Nothing quite says 'creepy' like an abandoned amusement park, except in the case of Boblo Island. This amusement park, while once the delight of both kids and adults until the early 90s, has been abandoned for more than two decades. The ruins of what remains can be seen via the waterway that separates both Michigan and Ontario, but for many, the memories of this once-bustling park are what truly keep it alive.

Boblo Island was once home to many attractions during its heyday, which lasted nearly a century before shutting its doors for good. The Victorian-style amusement park was the crowning glory of Ontario although now it sits, an empty reminder of the fun that many once had on the ferry ride to this island.


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The Interesting Victorian-Era History Of Boblo

The island on which this amusement park once sat went by the actual name of Bois Blanc Island but was abbreviated to Boblo Island. What made this park - and the island it resided on - so famous were the steamboats that took visitors back and forth. In fact, for a long time, it was only accessible by steamboat which is what made visiting such a unique experience. During the late 1800s, 1898, to be specific, travel by steamboat was all the rage. It was a reliable method of transportation from one side of a waterway to another, especially in the case of Michigan and Ontario.

The SS Ste. Clair and the SS Columbia brought eager park-goers from Detroit, Michigan to the island, each one able to accommodate a whopping 2,500 passenger limit. Those visiting from nearby areas of Amherstburg, Ontario, and Gibraltar, Michigan had the option to board smaller ferries, as well. For those who were familiar with the park in its heyday, it was known as Detroit's 'Coney Island.'

  • Fun Fact: The steamer boats that brought people to and from the island were known as the 'Bob-Lo boats.'

The island was only a five-minute ferry ride from the Ontario side, and an 18-mile journey from Detroit, making it the perfect location for a day trip from either. With its excursion steamboats being half the fun of traveling to Boblo Island, the amusement park was quite a buzzing destination for the better part of 85 years.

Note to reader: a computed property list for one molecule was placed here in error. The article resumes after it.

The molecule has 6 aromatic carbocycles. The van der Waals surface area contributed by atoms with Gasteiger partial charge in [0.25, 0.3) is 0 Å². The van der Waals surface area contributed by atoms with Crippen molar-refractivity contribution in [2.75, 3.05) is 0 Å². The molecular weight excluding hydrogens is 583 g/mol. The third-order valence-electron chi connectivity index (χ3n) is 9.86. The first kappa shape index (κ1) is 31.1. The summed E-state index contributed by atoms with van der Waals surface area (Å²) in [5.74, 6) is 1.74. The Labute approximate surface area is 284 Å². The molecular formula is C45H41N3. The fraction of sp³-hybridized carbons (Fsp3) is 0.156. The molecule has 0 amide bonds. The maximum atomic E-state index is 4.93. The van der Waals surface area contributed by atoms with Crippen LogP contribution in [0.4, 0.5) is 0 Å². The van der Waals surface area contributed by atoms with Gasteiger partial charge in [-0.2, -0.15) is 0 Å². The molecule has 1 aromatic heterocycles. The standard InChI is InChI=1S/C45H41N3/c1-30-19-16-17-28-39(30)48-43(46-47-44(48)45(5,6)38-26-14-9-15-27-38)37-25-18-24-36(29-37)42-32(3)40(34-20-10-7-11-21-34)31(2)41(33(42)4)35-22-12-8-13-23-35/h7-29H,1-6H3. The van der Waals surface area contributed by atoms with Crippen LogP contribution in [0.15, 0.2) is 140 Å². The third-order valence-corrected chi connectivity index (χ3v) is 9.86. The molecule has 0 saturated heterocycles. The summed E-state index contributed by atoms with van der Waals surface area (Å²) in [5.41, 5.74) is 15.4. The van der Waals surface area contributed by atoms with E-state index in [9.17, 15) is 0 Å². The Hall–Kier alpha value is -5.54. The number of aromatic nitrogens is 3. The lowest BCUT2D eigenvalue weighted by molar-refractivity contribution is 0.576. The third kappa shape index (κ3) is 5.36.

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The Amusement Park Rides Boblo Was Famous For

Obviously, visitors didn't just come to this island for the sake of riding on a steamboat. The amusement park rides were part of the charm and allure that beckoned them to this unique island. However, for adults, there was something more: a dancehall. It was known as the second largest in the world, according to Atlas Obscura, with the capacity to fit 5,000 people into its light-filled dancefloor. It boasted an orchestra machine, big band nights, and one of the largest orchestrions in the world, and was financed by Henry Ford.

For kids, Boblo Amusement Park was a haven for the newest and most exciting rides in the area. These included Nightmare, the Wild Mouse, a Ferris wheel, the Scootaboats, and the Screamer. Kids could also take a stroll through the amusement park zoo, which was a big hit with families. At the time, it was the biggest draw of the area for both countries and had a reputation for being the best time a family could have.

The Dissolving Of Boblo Island Amusement Park

As with anything else, all good things must come to an end eventually. For Boblo Island, this included its once top-of-the-line amusement park. With the creation of more modern and exciting theme parks, Boblo couldn't stand up to the heat of the competition. Its once-popular Victorian-era rides and entertainment decreased in popularity and saw a drastic lessening of traffic following the late 1980s. By 1993, the park was completely shut down, and its rides sold off one by one. The steamboats, too, were sold, as there was no reason for visitors to travel to the island without an amusement park to greet them once they arrived.

Despite the fact that the park itself and its attractions have been dissolved, the island still holds a space for where it once was. While the island is currently home to luxury homes, the echoes of its past are still visible to some who choose to kayak or boat down the same waterway that once carried thousands to this island's shores.

*Note: Those visiting the island without permission are now considered to be trespassing, as it is no longer home to a public attraction. For the best views of what's left of the park, it's recommended that kayaking or another means of boating is used. 

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